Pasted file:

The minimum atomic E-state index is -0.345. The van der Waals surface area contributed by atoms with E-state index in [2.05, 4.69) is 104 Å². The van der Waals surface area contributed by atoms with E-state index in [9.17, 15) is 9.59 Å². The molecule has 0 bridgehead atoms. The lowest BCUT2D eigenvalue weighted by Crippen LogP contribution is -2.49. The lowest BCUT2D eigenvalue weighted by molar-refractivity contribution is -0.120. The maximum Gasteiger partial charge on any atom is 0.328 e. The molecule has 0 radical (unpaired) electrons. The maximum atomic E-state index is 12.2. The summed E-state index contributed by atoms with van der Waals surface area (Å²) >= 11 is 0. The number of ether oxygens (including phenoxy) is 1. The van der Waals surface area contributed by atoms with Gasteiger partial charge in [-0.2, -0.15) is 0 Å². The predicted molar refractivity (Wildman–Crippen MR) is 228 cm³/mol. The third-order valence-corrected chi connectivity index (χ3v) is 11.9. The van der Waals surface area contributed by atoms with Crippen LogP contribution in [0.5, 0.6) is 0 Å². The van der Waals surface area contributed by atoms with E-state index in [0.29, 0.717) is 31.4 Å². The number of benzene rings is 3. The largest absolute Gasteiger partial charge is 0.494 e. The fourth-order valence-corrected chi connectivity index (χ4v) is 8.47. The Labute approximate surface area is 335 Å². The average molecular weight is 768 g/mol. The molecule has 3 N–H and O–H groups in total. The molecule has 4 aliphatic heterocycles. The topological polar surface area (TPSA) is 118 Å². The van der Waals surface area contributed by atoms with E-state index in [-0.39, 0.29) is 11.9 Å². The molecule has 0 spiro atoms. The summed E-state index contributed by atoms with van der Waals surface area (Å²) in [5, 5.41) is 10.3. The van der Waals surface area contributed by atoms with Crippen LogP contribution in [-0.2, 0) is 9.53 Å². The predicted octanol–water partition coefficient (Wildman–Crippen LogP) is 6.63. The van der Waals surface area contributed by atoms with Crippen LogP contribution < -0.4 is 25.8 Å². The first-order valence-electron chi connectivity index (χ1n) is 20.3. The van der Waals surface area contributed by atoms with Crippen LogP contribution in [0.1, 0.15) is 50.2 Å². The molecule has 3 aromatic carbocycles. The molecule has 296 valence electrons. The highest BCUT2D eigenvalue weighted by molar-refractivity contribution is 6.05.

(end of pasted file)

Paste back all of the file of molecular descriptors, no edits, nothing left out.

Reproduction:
The minimum atomic E-state index is -0.345. The van der Waals surface area contributed by atoms with E-state index in [2.05, 4.69) is 104 Å². The van der Waals surface area contributed by atoms with E-state index in [9.17, 15) is 9.59 Å². The molecule has 0 bridgehead atoms. The lowest BCUT2D eigenvalue weighted by Crippen LogP contribution is -2.49. The lowest BCUT2D eigenvalue weighted by molar-refractivity contribution is -0.120. The maximum Gasteiger partial charge on any atom is 0.328 e. The molecule has 0 radical (unpaired) electrons. The maximum atomic E-state index is 12.2. The summed E-state index contributed by atoms with van der Waals surface area (Å²) >= 11 is 0. The number of ether oxygens (including phenoxy) is 1. The van der Waals surface area contributed by atoms with Gasteiger partial charge in [-0.2, -0.15) is 0 Å². The predicted molar refractivity (Wildman–Crippen MR) is 228 cm³/mol. The third-order valence-corrected chi connectivity index (χ3v) is 11.9. The van der Waals surface area contributed by atoms with Crippen LogP contribution in [0.5, 0.6) is 0 Å². The van der Waals surface area contributed by atoms with E-state index in [0.29, 0.717) is 31.4 Å². The number of benzene rings is 3. The largest absolute Gasteiger partial charge is 0.494 e. The fourth-order valence-corrected chi connectivity index (χ4v) is 8.47. The Labute approximate surface area is 335 Å². The average molecular weight is 768 g/mol. The molecule has 3 N–H and O–H groups in total. The molecule has 4 aliphatic heterocycles. The topological polar surface area (TPSA) is 118 Å². The van der Waals surface area contributed by atoms with E-state index in [-0.39, 0.29) is 11.9 Å². The molecule has 0 spiro atoms. The summed E-state index contributed by atoms with van der Waals surface area (Å²) in [5, 5.41) is 10.3. The van der Waals surface area contributed by atoms with Crippen LogP contribution in [-0.2, 0) is 9.53 Å². The predicted octanol–water partition coefficient (Wildman–Crippen LogP) is 6.63. The van der Waals surface area contributed by atoms with Crippen LogP contribution < -0.4 is 25.8 Å². The first-order valence-electron chi connectivity index (χ1n) is 20.3. The van der Waals surface area contributed by atoms with Crippen LogP contribution in [0.1, 0.15) is 50.2 Å². The molecule has 3 aromatic carbocycles. The molecule has 296 valence electrons. The highest BCUT2D eigenvalue weighted by molar-refractivity contribution is 6.05.